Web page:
The Pioneer Magazine has been in circulation for more than 50 years and is a most interesting and entertaining monthly publication. Currently the Pioneer Centre in Beaufort sells approximately 20/25 copies and we would like to increase circulation throughout the parish. Information on the Pioneer Magazine is available from any member of the Pioneer Council.
A PARENT GIVES TEN REASONS FOR BEING A PIONEER
IF MY WIFE and I could be sure that our boys and girls would go through life wearing the Sacred Heart emblem of the Pioneer Total Abstinence Association, we would be very happy indeed. We wouldn’t have the slightest worry about them. That’s the importance we attach to being Pioneers.
For that reason, easily the most important thing, which could happen in Ireland in future, would be a massive revival of the Pioneer Movement. The chances would be that our children would be helped by fashion to become and remain Pioneers, as was the case when we were growing up.
The advantages for them would be manifold.
FIRST, they would remain Catholics with a special devotion to the Sacred Heart. This remaining Catholic was something our parents could take for granted – or, at least, thought they could, which was the same for their peace of mind – about their children. It is no longer so today.
SECOND, they would be spared the horrors of extreme forms of alcohol psychosis. Their minds and bodies would be free of the ravages of that dread disease. Their dependants, relatives and friends would be spared much anguish and suffering.
THIRD, they would be spared the consequences of addiction of every kind. They would not run to tablets and drugs to relieve tension and escape, temporarily, from worrying problems. They would have accustomed themselves from an early age to face problems squarely and see in them the opportunities they indicate.
FOURTH, they would benefit greatly from studies during childhood, adolescent and later years, simply because they would have the time, alertness of mind and body and ambition to make the most of their talents and opportunities. Their hobbies, games and socialising would complement their studies.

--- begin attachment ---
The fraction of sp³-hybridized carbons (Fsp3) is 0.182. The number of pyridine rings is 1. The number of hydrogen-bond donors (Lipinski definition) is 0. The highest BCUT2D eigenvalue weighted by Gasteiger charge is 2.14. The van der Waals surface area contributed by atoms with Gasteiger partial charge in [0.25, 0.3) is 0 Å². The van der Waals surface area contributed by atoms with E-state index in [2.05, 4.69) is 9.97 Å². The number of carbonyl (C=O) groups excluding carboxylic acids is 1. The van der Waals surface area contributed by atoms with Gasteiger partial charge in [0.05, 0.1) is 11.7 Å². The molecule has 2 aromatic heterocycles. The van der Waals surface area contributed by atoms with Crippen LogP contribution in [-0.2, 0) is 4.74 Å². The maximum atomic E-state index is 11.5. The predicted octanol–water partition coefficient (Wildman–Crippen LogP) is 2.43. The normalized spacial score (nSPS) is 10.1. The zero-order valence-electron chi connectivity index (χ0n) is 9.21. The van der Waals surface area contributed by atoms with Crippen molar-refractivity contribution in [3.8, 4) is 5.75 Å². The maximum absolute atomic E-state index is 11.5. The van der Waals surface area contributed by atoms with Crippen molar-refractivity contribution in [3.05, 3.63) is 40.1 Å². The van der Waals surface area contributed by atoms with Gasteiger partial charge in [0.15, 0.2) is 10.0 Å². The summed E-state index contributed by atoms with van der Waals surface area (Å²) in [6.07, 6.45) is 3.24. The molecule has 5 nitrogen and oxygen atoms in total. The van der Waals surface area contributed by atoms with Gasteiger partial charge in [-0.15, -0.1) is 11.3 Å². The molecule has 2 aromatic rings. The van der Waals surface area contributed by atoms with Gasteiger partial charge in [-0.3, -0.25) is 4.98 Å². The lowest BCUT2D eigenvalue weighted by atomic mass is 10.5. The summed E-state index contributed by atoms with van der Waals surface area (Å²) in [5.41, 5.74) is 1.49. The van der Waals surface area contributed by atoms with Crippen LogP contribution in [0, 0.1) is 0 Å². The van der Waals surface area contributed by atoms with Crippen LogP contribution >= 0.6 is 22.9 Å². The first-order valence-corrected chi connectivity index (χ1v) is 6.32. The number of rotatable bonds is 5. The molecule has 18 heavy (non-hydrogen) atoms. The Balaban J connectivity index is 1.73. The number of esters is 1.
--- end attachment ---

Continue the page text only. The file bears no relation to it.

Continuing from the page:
FIFTH, they would have the courage to be different, to do the correct thing, regardless of what is fashionable among their peers and in their community generally. They would feel serene and value remaining so.
SIXTH, they would recognise the signs of a vocation to religious or priestly life and respond accordingly. They would have the freedom to give of themselves generously.
SEVENTH, should they marry, they would most likely choose well in their partners and prepare appropriately for it.
EIGHTH, they would never be short of money, as they would always have something in reserve, without the regular of alcohol. They would have sound priorities in their spending.
NINTH, they would be resilient when faced with changes such as employment and technological, and even if migration is involved, they know how to make the best of things, how to unlearn and relearn, no matter where and at what steps of life they may be.
TENTH, they would be unselfish in giving of their time and resources, to benefit others. It would be the most natural thing in the world for them, besides being most rewarding.
This is not to say that all present and past Pioneers have been paragons of foregoing virtues. However, the vast majority of them have been a credit to their families and their faith. They feature very prominently in key positions in our community. Their families lead healthy lives.
The key to it, to my mind, lies in the realism forced on people who eschew alcohol, who stay away from that first alcoholic drink. They remain fit and healthy, responsible and aware. They give God’s Grace a chance to work through them. They face life squarely, find they can succeed. They have their setbacks. But they bounce back to the fray, dutifully and more often than not, joyfully.
Nothing that modern preventive medicine has to offer can compare with the Pioneer Movement.
Published by Pioneer Association
27 Upper Sherrard Street